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Author Topic: What would happen to light without gravity  (Read 3867 times)

Offline jeffreyH

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What would happen to light without gravity
« on: 24/12/2014 04:21:54 »
Would light be deadly without gravity to change its wavelength?


 

Online evan_au

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Re: What would happen to light without gravity
« Reply #1 on: 24/12/2014 09:23:33 »
  • If someone shines a 1 Watt torch horizontally at you, gravity does not change the average wavelength, and you don't die.
  • If someone shines a 1 Megawatt continuous laser horizontally at you, gravity does not change the average wavelength, and you could well die.
  • Repeating the experiment in intergalactic space would have similar results.
  • So the presence or absence of gravity doesn't matter as much as the power being absorbed by your body
  • ...and some parts of your body are more vulnerable than other parts. 

Perhaps you are asking about the effect of the Sun's gravity on the Sun's radiation?
  • The Einstein shift from the Sun's gravity is very slight, and does not change the Sun's spectrum in any way that a human could detect.
  • Even if the Sun's radiation was red-shifted or blue-shifted by 10%, the atmosphere would still filter out the X-Rays and most of the Ultraviolet; our eyes would quickly adapt to the change in colour temperature, leaving no visible difference in the scene around us.

What would matter is if the power of solar radiation increased or decreased by 10%, the Earth's black-body temperature would also change by about 10%, ie by about 27C, which would make some places much less habitable, and some other places much more habitable. It would certainly be lethal to a large fraction of the world's population.
 

Offline lightarrow

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Re: What would happen to light without gravity
« Reply #2 on: 24/12/2014 11:27:49 »
I think the OP question is not so silly, evan_au, because the average number of light sources in the universe increases as r3 (r is the distance from us) while their intensities decrease as r2 only. There is also the fact that light's very far sources has not yet arrived to us, so there is a limit to the increase in radiation power arriving to us in absence of redshift, however the computation is not very trivial.

--
lightarrow
 

Offline jeffreyH

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Re: What would happen to light without gravity
« Reply #3 on: 24/12/2014 13:29:45 »
The question was overstated. However, this scenario, while being unrealistic is also critical in understanding the forces involved. If we model the universe as if certain forces were absent we may gain insights that otherwise would be hidden from view.
 

Online evan_au

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Re: What would happen to light without gravity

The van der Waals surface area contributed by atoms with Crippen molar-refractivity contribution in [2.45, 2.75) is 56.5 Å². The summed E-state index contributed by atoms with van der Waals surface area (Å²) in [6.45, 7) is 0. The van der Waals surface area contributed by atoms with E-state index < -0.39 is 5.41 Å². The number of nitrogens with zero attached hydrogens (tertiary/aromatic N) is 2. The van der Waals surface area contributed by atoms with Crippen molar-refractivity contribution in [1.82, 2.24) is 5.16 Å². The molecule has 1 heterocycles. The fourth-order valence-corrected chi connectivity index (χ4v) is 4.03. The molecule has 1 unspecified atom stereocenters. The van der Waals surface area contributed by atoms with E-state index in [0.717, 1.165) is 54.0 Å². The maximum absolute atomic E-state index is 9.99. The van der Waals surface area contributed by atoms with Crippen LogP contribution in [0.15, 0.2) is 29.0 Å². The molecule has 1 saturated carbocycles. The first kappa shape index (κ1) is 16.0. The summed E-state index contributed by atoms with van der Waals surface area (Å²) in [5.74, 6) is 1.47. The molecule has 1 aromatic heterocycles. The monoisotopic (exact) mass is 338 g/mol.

« Reply #4 on: 24/12/2014 20:44:25 »
Ah... so the question may have been asking about Olber's Paradox?

In this case, it is the expansion of the universe which red-shifts the light from distant galaxies, and makes the Earth habitable.

The Cosmological red-shift has a larger impact on light from distant galaxies than does the Einstein (gravitational) red-shift of those same galaxies (or their stars).
 

Online evan_au

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Re: What would happen to light without gravity
« Reply #5 on: 24/12/2014 20:54:44 »
Quote
number of light sources in the universe increases as r3 (r is the distance from us) while their intensities decrease as r2 only.

The r3 number assumes a uniform distribution of matter, and ignores the "clumpiness" of matter in space.

However, when viewed as a fractal dust, the Sloan Digital Sky Survey observed that the number of galactic clusters only increases as ≈r2.

Olber's paradox is still important, because the total effect of a large number of shells of stars, each with the same brightness still adds up to an uncomfortably bright night-time sky.
 

Offline PmbPhy

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Re: What would happen to light without gravity
« Reply #6 on: 24/12/2014 21:25:15 »
Quote from: jeffreyH
Would light be deadly without gravity to change its wavelength?
No. The change in wavelength is imperceptible. I.e. the change in energy is so small as to not be noticeable or to make a difference.
 

Offline jeffreyH

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Re: What would happen to light without gravity
« Reply #7 on: 24/12/2014 22:46:28 »
Ah... so the question may have been asking about Olber's Paradox?

In this case, it is the expansion of the universe which red-shifts the light from distant galaxies, and makes the Earth habitable.

The Cosmological red-shift has a larger impact on light from distant galaxies than does the Einstein (gravitational) red-shift of those same galaxies (or their stars).

Olber's paradox is resolved if the observable universe contained within the Hubble sphere acts like a white hole and precludes the light from outside that sphere from entering our region of spacetime. There could still be an infinite number of stars out there but we will never see them unless we cross the horizon of the Hubble sphere.
 

Offline jeffreyH

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Re: What would happen to light without gravity
« Reply #8 on: 24/12/2014 22:55:47 »
Quote from: jeffreyH
Would light be deadly without gravity to change its wavelength?
No. The change in wavelength is imperceptible. I.e. the change in energy is so small as to not be noticeable or to make a difference.

Thanks Pete.
 

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Re: What would happen to light without gravity
« Reply #8 on: 24/12/2014 22:55:47 »

 

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